I sat ready to take the Entrance Exam
Determined to give it my very best shot
Hoping my answers would get me in
But worried that they may not
I looked around at the others in the room
Already deeply buried in the text
Some quickly scribbling their answers down
While others seemed terribly vexed
One tester yelled, “This isn’t fair”
“These aren’t the questions I studied for!”
I saw two others tear the test in half
And fall crying on the floor
Cheaters caught looking at another’s exam
Where quickly escorted out
I was ready to open my test booklet
Suddenly filled with horrible doubt
I know I got the first question right
“What is your name?”, is all that it read
But I wasn’t prepared for the second one
“When was it that they found you dead?”
I knew then just what this exam was for
And what place I was testing to get in
I took a deep breath, prepared for the worse
And turned the next page to begin
There were no questions about what is in the bible
Or how often to church I went
There were no questions regarding any religion at all
Or how my Sundays I had spent
There were no questions about the Ten Commandments
Or about using God’s name in vain
There were no questions regarding prayers that were said
And no dogma for me to explain
There was just one question in the middle of the page
Answer it truthfully, I knew that I should
I reread that question about twenty times,
“Did you do all the good that you could?”
Suddenly I was awakened by a beeping sound
And a doctor saying, “We’ve got him back”
The Entrance Exam I will have to retake
Because I didn’t die from that heart attack
But now that I had a look at that test
I know what I need to do to be better prepared
So the next time I sit in the Examiner’s room
I can write about all of the people for whom I had cared
I am the middle child of a large family – and I love my position as such. I always felt that the middle child gets a good variety of experience in learning how to deal with all kinds of individuals. Of the 7 children in my family, I am the only child that had at least one each of an older brother, younger brother, older sister and younger sister. John doesn’t have any older siblings. Jimmy didn’t have any older sisters. Cathy doesn’t have an older sister. Then there is me. Tommy has no younger brothers. Patsy has no younger brother. And, Jenny has no younger siblings.
Of course, there are also some disadvantages of being a middle child, as well; in particular, you often get lost in the shuffle.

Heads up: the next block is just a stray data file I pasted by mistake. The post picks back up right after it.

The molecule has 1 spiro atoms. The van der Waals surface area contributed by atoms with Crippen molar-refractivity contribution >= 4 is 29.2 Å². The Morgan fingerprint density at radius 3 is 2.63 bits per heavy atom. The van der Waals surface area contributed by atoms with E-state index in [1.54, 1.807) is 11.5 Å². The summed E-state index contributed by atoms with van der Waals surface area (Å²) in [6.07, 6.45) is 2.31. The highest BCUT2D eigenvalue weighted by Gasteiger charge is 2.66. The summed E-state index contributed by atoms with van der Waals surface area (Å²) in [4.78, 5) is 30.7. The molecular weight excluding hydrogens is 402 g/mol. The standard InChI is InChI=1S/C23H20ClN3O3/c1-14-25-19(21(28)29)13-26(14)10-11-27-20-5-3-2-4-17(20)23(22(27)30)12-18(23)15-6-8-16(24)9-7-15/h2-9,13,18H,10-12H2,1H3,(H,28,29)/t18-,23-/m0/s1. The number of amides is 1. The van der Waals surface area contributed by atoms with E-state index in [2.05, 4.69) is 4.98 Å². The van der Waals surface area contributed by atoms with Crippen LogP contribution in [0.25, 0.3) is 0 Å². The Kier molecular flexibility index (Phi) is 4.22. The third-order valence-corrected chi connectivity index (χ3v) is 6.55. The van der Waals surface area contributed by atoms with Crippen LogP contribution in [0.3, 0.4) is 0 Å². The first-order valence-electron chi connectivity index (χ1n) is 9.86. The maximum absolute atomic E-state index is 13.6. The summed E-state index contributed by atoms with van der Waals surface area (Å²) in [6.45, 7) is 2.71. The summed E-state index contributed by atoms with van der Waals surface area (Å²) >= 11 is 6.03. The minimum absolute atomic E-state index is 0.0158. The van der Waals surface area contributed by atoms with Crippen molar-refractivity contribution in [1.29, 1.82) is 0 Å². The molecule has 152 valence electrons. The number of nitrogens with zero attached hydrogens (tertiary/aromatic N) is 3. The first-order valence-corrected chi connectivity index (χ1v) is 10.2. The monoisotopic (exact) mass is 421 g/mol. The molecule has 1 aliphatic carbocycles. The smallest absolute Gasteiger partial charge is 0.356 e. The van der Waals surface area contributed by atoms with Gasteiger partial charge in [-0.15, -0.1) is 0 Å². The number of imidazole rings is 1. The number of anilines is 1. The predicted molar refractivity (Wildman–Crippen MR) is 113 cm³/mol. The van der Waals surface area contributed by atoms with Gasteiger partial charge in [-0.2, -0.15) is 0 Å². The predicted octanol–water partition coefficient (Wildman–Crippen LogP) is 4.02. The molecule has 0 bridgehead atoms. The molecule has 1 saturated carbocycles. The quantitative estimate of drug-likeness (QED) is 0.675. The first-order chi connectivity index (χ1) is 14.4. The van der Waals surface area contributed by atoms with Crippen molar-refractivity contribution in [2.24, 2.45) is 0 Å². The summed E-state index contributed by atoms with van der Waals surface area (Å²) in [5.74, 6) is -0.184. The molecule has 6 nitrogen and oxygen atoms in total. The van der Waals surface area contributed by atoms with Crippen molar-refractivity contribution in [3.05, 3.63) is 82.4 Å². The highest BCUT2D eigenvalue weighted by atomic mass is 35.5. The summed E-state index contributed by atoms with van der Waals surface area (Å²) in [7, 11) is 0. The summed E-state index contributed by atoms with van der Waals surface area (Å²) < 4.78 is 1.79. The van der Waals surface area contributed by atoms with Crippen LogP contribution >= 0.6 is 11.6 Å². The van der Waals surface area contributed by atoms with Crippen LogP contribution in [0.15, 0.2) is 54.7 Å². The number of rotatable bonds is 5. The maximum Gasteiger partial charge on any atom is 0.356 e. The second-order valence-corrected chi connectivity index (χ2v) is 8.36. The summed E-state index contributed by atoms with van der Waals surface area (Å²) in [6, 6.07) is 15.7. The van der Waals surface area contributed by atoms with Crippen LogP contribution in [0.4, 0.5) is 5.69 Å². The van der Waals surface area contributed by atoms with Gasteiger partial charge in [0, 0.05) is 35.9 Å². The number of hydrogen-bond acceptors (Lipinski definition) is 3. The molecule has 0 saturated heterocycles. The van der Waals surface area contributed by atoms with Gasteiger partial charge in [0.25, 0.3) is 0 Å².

When I was about 11 years old, my father, who worked a lot and often traveled out of town, had decided he would spend some time doing something special with his kids. He decided to take us to a movie and decided to do it in groups. First, he would take the older kids to see a movie, “Butch Cassidy and the Sundance Kid”. When I asked if I could come, he said I was too young, the movie was rated “M” (remember “M”, before the current rating scheme?) and for older people. So, reluctantly, I stayed home while Johnny, Jimmy and Cathy went with him to that movie. A few weeks later, it was time to take the younger kids to a movie – I don’t remember which movie this was. When I asked if I could come I was told I was too old – it was a movie for little kids. So, I reluctantly stayed home while Tommy, Patsy and Jenny were loaded into the family station wagon on their way to the theater. It didn’t dawn on my father, or my mother, or any of my siblings that I was being left out of the special movie going experience with my father. And, I just suffered the indignation silently – for a while, at least.
Then, about two years later, in a conversation about the family, I stated that the middle child was often forgotten about. When my father challenged me about this statement, I brought up the story about the movies. I could tell that he was somewhat embarrassed by this and by the fact that he was unaware it had happened. My father and I had a good relationship and he was surprised to realize that he may have slighted me in this way.
A few weeks later, my father, out of nowhere, told me he was going to take me to get some new sneakers. My father never took any of us shopping for anything ever before. We actually went to a shoe store as a pretense, but, without buying any shoes, then left the store where he proceeded to take me to see the movie, “Tora, Tora, Tora” – just me and my Dad.
This was a very special night for me. It made me feel great. I knew this was retribution for the story I had shared with him a few weeks back and, I felt, I had won; even though it took three years, I not only got to go to a movie with my father, but I got to do it alone, without sharing him with any other kids.
On the way home from the movie, my father asked me, “So, were you surprised I took you to the movies?”